Electrostatics, in physics, is the study of the behavior of electric charges that are at rest (static). The phenomenon of static electricity has been known for well over 2, 000 years, and a variety of electrostatic devices have been created over the centuries.
Ancient Greek philosopher Thales (624–546 BC) discovered that when a piece of amber was rubbed, it could pick up light objects, a process known as tribo-electrification. The Greek name for amber, elektron, gave rise to many of the words used in connection with electricity. It was also noted that lodestone had the natural ability to pick up iron objects, although the early Greeks did not know that electricity and magnetism were linked.
In the late sixteenth century, English physician William Gilbert (1544–1603) began experimenting with static electricity, pointing out the difference between static electric attraction and magnetic attraction. Later, in the mid-1600s, German scientist and inventor Otto von Guericke (1602–1686) built the first electrostatic machine. His device consisted of a sulfur
globe that was rotated by a crank and stroked by hand. It released a considerable static electric charge with a large spark.
A similar device was invented by English scientist Francis Hawkesbee (1666–1713) in 1706. In his design, an iron chain contacted a spinning globe and conducted the electric charge to a suspended gun barrel; at the other end of the barrel another chain conducted the charge.
In 1745, the first electrostatic storage device was invented nearly simultaneously by two scientists working independently. Peter von Muschenbrock, a professor at the University of Leyden (England), and Ewald von Kleist of the Cathedral of Camin, Germany, devised a water-filled glass jar with two electrodes. A Leyden student who had been using a Hawkesbee machine to electrify the water touched the chain to remove it and nearly died from the electric shock. This device, known as the Leyden jar, could accumulate a considerable electric charge, and audiences willingly received electric shocks in public displays. One of these displays aroused the curiosity of American author, scientist, publisher, and inventor Benjamin Franklin (1706–1790), who obtained a Leyden jar for study. He determined that it was not the water that held the electric charge but the glass insulator. This is the principle behind the electrical condenser (capacitor), one of the most important electrical components in use today.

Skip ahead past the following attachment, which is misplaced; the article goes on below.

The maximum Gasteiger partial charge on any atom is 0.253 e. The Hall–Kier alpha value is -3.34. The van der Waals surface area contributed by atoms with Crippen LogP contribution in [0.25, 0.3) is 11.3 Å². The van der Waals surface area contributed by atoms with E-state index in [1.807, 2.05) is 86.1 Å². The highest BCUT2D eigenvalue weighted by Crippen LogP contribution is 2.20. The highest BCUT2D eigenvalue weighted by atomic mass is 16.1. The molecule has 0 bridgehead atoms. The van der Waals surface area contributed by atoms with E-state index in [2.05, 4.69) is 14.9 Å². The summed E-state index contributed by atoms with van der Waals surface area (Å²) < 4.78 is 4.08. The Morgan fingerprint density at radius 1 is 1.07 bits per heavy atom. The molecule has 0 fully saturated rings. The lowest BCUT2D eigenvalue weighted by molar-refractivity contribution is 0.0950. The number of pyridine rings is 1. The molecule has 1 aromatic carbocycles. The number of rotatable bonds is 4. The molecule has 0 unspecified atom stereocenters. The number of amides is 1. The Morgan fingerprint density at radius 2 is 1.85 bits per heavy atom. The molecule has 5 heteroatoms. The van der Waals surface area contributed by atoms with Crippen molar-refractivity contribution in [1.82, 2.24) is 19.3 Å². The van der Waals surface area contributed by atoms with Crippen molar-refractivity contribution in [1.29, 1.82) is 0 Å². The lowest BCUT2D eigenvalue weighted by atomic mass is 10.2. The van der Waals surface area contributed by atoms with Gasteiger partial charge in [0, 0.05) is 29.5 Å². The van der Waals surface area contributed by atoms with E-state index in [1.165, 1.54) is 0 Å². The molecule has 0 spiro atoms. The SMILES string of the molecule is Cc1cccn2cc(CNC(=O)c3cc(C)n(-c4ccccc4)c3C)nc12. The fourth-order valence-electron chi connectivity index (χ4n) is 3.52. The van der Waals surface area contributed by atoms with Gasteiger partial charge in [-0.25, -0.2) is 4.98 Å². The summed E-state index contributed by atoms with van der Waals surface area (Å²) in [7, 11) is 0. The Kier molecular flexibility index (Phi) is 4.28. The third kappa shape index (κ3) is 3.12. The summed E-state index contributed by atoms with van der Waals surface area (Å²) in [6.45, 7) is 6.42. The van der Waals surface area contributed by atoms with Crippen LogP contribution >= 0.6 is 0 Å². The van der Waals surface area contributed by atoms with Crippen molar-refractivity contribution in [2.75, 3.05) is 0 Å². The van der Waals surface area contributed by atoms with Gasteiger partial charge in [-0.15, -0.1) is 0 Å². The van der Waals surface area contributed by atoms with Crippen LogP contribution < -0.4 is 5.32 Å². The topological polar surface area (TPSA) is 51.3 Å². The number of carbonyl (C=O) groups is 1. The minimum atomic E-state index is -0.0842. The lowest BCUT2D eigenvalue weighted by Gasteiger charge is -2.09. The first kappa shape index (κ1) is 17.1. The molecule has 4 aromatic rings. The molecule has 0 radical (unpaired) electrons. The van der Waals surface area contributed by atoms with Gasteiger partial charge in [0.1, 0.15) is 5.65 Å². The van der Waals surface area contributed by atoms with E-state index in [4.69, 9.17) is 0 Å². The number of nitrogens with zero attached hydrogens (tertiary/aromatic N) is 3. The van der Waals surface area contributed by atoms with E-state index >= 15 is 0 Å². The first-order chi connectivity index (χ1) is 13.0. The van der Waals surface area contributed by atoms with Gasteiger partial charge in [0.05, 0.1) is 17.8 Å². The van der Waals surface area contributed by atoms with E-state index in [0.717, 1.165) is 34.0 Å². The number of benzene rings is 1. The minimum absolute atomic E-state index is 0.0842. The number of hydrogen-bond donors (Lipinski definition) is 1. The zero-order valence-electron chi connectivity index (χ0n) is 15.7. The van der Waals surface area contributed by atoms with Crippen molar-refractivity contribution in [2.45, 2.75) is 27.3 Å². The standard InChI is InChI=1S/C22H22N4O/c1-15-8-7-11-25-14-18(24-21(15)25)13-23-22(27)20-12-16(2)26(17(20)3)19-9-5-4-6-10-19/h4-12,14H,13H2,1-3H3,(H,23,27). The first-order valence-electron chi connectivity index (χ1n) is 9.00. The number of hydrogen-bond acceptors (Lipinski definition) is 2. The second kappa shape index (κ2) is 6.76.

French chemist Charles Francois de Cisternay du Fay (1698–1739) discovered that suspended bits of cork, electrified with a statically charged glass rod, repelled each other. Du Fay concluded that any two objects that had the same charge repelled each other, while unlike charges attracted. The science of electrostatics, so named by French scientist Andre´ Marie Ampeère (1775–1836), is based on this fact.
French physicist Charles Coulomb (1736–1806) became interested in the work of English chemist Joseph Priestley (1733–1804), who had built an electro-static generator in 1769, and studied electrical repulsion. Coulomb used his torsion balance to make precise measurements of the force of attraction between two electrically charged spheres and found they obeyed an inverse square law. The mathematical relationship between the forces is known as Coulomb’s law, and the unit of electric charge is named the coulomb in his honor.
Italian physicist Alessandro Volta (1745–1827) invented a device in 1775 that could create and store an electrostatic charge. Called an electrophorus, it used two plates to accumulate a strong positive charge. The device replaced the Leyden jar, and the two-plate principle is behind the electrical condensers in use today.
Several other electrostatic machines have been devised. In 1765, John Reid, an instrument maker in London, England, built a portable static electric generating machine to treat medical problems. In 1783, John Cuthbertson built a huge device that could produce electrical discharges 2 ft (61 cm) in length. The gold leaf electroscope, invented in 1787, consists of two leaves that repel each other when they receive an electric charge. In 1881, British engineer James Wimshurst invented his Wimshurst machine, two glass discs with metal segments spinning opposite each other. Brushes touching the metal segments removed the charge created and conducted it to a pair of Leyden jars where it was stored for later use.
The most famous of all the electrostatic devices is the Van de Graaff generator. Invented in 1929 by American physicist Robert J. Van de Graaff (1901– 1967), it uses a conveyor belt to carry an electric charge from a high-voltage supply to a hollow ball. It had various applications. For his experiments on properties of atoms, Van de Graaff needed to accelerate subatomic particles to very high velocity, and he knew that storing an electrostatic charge could result in a high potential. Another generator was modified to produce x rays for use in the treatment of internal tumors. It was installed in a hospital in Boston, Massachusetts, in 1937. Van de Graaff’s first generator operated at 80, 000 volts, but was eventually
improved to five million volts. It remains one of the most widely used experimental exhibits in schools and museums today.